California is not adequately meeting the health care needs of children living in the state, according to a report by Children Now, the Contra Costa Times reports (Harrington, Contra Costa Times, 1/7).
Details of Report
The report examined indicators for children's health, education and welfare in California.
It ranked children's well-being by grades of A through F. For each of the 27 categories, the report offered a:
- Review of progress; and
- Set of recommendations for action (Walters, "Capitol Alert," Sacramento Bee, 1/7).
Overall, California scored:
The state scored highest -- a B+ -- for children's health coverage because of the increased availability of public health insurance programs, according to the Times. However, the report notes that 78% of the state's 738,000 children who are eligible for such programs are not enrolled in coverage.
For other health indicators, the report gave the state grades of:
- C- for developmental and behavioral health screenings;
- C- for access to health care;
- C- for health homes and care coordination;
- C- for obesity;
- D+ for oral health;
- D+ for school-based health services;
- D for home visits; and
- D for mental health services (Contra Costa Times, 1/7).
The report recommends that California streamline eligibility and enrollment systems to make it easier for children in the state to obtain and maintain health coverage.
It also suggests that California:
- "[D]ramatically expand funding" for early developmental and behavioral interventions;
- Renew the federally funded California Home Visiting Program;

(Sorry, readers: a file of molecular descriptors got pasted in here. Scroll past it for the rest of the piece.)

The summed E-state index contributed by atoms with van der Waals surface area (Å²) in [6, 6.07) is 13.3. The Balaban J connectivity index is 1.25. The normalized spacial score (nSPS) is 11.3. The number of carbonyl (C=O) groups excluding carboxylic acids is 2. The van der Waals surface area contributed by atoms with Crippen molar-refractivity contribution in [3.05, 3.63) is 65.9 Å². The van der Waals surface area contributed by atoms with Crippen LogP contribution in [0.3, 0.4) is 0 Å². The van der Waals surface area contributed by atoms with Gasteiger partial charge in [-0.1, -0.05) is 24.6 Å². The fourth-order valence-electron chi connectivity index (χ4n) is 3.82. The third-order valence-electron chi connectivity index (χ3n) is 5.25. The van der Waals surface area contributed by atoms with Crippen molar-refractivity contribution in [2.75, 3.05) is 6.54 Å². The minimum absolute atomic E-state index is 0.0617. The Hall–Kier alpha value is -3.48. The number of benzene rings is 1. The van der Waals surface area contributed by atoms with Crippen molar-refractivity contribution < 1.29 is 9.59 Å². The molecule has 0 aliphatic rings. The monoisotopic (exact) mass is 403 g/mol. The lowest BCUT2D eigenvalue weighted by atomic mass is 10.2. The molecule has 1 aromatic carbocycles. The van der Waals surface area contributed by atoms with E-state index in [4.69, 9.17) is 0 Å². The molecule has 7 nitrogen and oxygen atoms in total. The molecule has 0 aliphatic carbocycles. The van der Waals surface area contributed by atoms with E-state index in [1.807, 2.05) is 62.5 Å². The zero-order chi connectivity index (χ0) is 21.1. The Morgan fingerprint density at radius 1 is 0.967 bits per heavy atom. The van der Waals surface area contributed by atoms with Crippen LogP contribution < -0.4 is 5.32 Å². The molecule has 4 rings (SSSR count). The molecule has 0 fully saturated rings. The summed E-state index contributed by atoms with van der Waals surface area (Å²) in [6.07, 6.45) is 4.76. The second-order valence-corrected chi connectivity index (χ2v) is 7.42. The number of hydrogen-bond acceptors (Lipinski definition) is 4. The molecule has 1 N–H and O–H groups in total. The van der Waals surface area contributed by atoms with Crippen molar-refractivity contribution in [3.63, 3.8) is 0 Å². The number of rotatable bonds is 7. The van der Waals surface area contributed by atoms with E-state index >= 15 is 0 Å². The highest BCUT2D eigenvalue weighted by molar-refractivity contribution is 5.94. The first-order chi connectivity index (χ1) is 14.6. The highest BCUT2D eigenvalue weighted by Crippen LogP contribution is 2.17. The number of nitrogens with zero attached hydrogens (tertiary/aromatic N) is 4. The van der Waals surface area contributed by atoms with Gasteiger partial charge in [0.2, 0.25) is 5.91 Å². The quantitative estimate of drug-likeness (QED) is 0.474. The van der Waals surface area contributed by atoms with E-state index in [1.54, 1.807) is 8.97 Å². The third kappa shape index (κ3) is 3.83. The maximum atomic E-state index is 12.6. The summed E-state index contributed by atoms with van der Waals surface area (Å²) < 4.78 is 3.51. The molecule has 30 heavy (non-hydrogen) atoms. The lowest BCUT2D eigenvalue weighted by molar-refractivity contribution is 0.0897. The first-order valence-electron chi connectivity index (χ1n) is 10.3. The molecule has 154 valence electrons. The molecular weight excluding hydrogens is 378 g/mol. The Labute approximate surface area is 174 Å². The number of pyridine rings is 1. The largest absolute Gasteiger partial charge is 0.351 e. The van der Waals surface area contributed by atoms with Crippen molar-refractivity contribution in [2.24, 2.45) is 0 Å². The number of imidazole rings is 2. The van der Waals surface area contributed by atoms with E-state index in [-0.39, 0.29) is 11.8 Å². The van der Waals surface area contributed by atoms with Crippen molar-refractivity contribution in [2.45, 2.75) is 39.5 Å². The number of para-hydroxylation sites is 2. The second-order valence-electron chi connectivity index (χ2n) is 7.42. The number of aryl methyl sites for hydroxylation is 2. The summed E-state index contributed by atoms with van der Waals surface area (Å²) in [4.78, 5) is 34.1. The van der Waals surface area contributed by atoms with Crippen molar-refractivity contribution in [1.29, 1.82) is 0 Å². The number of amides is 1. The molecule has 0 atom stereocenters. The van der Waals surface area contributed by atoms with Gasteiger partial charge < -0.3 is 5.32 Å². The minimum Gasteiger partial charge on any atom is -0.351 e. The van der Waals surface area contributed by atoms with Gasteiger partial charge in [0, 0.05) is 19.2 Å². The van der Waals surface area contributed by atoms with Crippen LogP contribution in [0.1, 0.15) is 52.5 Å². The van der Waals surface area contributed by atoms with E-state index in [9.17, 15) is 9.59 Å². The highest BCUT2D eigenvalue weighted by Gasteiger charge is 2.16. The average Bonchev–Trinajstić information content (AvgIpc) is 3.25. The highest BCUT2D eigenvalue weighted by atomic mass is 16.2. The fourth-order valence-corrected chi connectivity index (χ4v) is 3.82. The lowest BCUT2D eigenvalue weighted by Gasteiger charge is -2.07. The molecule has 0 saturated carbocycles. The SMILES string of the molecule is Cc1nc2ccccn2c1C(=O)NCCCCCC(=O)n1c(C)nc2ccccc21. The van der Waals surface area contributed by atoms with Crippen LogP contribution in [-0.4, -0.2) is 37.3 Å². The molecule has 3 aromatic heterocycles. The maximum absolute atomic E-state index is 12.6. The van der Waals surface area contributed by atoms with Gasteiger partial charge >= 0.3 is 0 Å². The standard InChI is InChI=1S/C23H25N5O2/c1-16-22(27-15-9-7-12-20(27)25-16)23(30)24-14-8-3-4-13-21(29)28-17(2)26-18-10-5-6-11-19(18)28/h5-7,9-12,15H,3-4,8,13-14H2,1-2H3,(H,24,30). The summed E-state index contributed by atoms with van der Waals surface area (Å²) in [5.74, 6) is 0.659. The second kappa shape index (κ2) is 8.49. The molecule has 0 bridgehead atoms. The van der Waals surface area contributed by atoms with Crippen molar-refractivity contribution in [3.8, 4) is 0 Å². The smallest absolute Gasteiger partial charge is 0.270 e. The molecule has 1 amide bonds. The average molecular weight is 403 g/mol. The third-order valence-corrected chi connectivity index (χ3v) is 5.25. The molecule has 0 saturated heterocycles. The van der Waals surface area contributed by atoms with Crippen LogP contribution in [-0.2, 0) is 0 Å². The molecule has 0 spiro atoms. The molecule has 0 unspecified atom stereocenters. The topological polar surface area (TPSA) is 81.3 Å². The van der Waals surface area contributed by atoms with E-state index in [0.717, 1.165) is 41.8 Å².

- Increase Medi-Cal dentist reimbursement rates;
- Establish a coordinated and comprehensive health home for every child;
- Require health plans with which it contracts to make improvements in mental health service delivery and follow-up;
- Create a public policy agenda to address the multitude of factors underlying childhood obesity and support a state tax on sweetened beverages; and
- Ensure that critical behavioral and health screenings are available at schools (Children Now report, January 2014).
Ted Lempert, president of Children Now and a former state Assembly member, said, "The declining status of kids in California is the biggest threat to the health and economy of our state" ("Capitol Alert," Sacramento Bee, 1/7).
Jonathan Kaplan, a senior policy analyst for California Budget Project, said, "California is spending less dollars than other states per student ... [y]et it has more resources than the rest of the U.S., and its students present greater challenges than those in the rest of the U.S.," adding, "[W]e're not rising to the challenge that our population presents."
During an interview in 2013, California Superintendent Tom Torlakson said that making improvements in all of the categories in the report -- including by helping one million students gain coverage through Covered California -- are high priorities for the state in 2014 (Contra Costa Times, 1/7).